I can think of no realistic political scenario that would stop Common Core from being implemented for at least ninety percent of millions of teachers and students in the United States. I have also not heard anyone else share one, though I am all ears….

Given that political reality on the ground, I think the political capital of teachers, students and their families is better spent on other issues that also affect the working and learning conditions in our schools and the living conditions in our communities — teacher evaluation procedures, adequate funding for schools, class size, parent engagement — just to name a few. In my political judgment, teachers and their allies are much more likely to be able to influence those issues.

While I think it’s useful to debate which instructional strategies might be most engaging and effective for our students and also enable teachers to say they are implementing Common Core, I just [think] it’s less useful to fight a battle that has already been lost.

Given the tremendous political, professional, and commercial momentum behind CCSS, Ferlazzo appears to have a solid point. But this exchange raises an important question about fatalism and teacher professionalism that is much larger than just debating CCSS

Fatalism and Teacher Professionalism

The debate between Ferlazzo and Krashen mirrors a similar debate within the National Council of Teachers of English, one in which Krashen, Ohanian, and I have had little success as we have argued for teacher professionalism and autonomy instead of implementing CCSS and preparing students for the tests with commercial materials focusing on those standards and the new tests.

Concurrent with the debate at EdWeek, as well, has been faculty at Garfield High School refusing to implement MAP testing. Jesse Hagopian, a teacher at Garfield, explains:

America faces incredible challenges: endless war, climate change and worldwide economic implosion. Our kids will need both traditional academic abilities and innovative critical-thinking skills to solve these real problems. If we inundate our students with standardized testing year-round, these larger lessons are lost.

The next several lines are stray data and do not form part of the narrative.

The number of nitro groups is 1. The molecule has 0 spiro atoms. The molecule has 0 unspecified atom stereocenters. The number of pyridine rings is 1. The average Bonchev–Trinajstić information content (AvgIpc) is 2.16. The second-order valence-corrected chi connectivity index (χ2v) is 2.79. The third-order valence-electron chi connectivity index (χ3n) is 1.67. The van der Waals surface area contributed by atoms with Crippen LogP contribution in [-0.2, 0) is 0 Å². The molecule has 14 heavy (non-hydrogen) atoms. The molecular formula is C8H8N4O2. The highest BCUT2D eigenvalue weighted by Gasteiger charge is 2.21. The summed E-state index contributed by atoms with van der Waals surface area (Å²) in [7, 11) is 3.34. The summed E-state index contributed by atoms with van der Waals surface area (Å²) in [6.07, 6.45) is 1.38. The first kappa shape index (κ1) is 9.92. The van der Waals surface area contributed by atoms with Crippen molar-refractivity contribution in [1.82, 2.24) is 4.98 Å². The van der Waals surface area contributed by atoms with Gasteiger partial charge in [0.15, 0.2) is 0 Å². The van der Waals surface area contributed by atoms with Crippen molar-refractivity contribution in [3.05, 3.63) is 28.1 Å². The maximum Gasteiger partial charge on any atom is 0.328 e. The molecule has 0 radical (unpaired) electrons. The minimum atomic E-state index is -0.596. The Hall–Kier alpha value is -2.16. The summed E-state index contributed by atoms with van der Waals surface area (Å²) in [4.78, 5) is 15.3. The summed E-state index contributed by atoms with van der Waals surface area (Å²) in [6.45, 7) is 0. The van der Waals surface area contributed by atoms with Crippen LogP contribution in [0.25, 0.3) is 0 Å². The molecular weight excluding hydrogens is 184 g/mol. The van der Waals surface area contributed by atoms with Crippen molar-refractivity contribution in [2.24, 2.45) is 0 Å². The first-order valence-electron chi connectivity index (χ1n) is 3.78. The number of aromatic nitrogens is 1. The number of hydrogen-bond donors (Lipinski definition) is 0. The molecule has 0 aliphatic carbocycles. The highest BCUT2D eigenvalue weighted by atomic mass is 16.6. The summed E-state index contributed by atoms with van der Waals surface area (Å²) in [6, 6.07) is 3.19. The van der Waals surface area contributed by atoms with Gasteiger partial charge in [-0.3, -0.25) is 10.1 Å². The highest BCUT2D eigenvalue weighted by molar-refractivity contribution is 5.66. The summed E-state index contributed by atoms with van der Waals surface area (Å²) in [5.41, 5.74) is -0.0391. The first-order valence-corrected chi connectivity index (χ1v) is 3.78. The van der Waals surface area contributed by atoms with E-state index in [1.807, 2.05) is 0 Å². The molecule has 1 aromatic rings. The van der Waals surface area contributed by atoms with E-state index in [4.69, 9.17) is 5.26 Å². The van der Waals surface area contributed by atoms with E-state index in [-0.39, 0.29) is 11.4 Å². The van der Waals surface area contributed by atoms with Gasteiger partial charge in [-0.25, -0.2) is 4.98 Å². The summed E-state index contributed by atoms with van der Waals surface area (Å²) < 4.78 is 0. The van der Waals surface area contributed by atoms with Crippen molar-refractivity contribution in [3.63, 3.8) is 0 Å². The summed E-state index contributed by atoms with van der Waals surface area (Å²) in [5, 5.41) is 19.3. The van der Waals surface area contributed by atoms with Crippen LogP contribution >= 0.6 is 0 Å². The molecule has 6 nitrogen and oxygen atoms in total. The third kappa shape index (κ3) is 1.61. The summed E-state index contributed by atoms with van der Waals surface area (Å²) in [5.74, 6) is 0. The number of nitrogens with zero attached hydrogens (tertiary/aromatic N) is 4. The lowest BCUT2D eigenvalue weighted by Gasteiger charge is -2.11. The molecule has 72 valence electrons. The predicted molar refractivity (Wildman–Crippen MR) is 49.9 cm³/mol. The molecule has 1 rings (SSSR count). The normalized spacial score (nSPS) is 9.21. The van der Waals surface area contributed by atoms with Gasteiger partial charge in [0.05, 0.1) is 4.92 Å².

Garfield’s teachers are preparing students for the real-life tests they will face, and reject the computer multiple-choice rituals that fail to measure grade-level content — not to mention character, commitment, courage or talent.

Since this act of professional conscience by Garfield teachers, a group of educators has issued a statement of support, rejecting the misuse and abuse associated with high-stakes standardized tests.

If implementing CCSS is inevitable as Ferlazzo claims and if school, district, state, or federal mandates will continue to support those standards and the related high-stakes tests, teaching is reduced to an act of fatalism, and in effect, teachers are de-professionalized and students are similarly reduced to passive recipients of state-mandated knowledge, what Paulo Freire (1998) labeled as “the bureaucratizing of the mind” (p. 102).

Fatalism about inevitable education reform or current policy and practices benefits neither students nor teachers—and ultimately devalues education in a free society.

For students, Freire challenges the prescriptive nature of standards and high-stakes testing stemming from a neoliberal ideology:

If I am a pure product of genetic, cultural, or class determination, I have no responsibility for my own action in the world and, therefore, it is not possible for me to speak of ethics….It means that we know ourselves to be conditioned but not determined. It means recognizing that History is time filled with possibility and not inexorably determined—that the future is problematic and not already decided, fatalistically….The most dominant contemporary version of such fatalism is neoliberalism….From the standpoint of such an ideology, only one road is open as far as educative practice is concerned: adapt the student to what is inevitable, to what cannot be changed. In this view, what is essential is technical training, so that the student can adapt and, therefore, survive. This book…is a decisive NO to an ideology that humiliates and denies our humanity. (pp. 26-27)

If teachers, then, see CCSS implementation or fulfilling ploicies to implement MAP testing as requirements of their role as compliant workers, they have succumbed to “conformity in the face of situations considered to be irreversible because of destiny,” Freire explains (1998, p.102). Then, “To that degree, there is no room for choice. There is only room for well-behaved submission to fate. Today. Tomorrow. Always,” Freire believes, adding, “I have always rejected fatalism. I prefer rebelliousness because it affirms my status as a person who has never given in to the manipulations and strategies designed to reduce the human person to nothing” (pp. 102-103).

And here is where I must side with Krashen.

To see CCSS or MAP testing as inevitable, to see our roles as educators being reduced to technicians working to implement CCSS or MAP testing as well as possible, to allow students to be reduced to “a pure product of genetic, cultural, or class determination” is to render both teachers and students fatalistic—both as tools of others’ determinations and as products of those who create the inevitable system.

The financial, cultural, and human costs of fatalism are simply too high.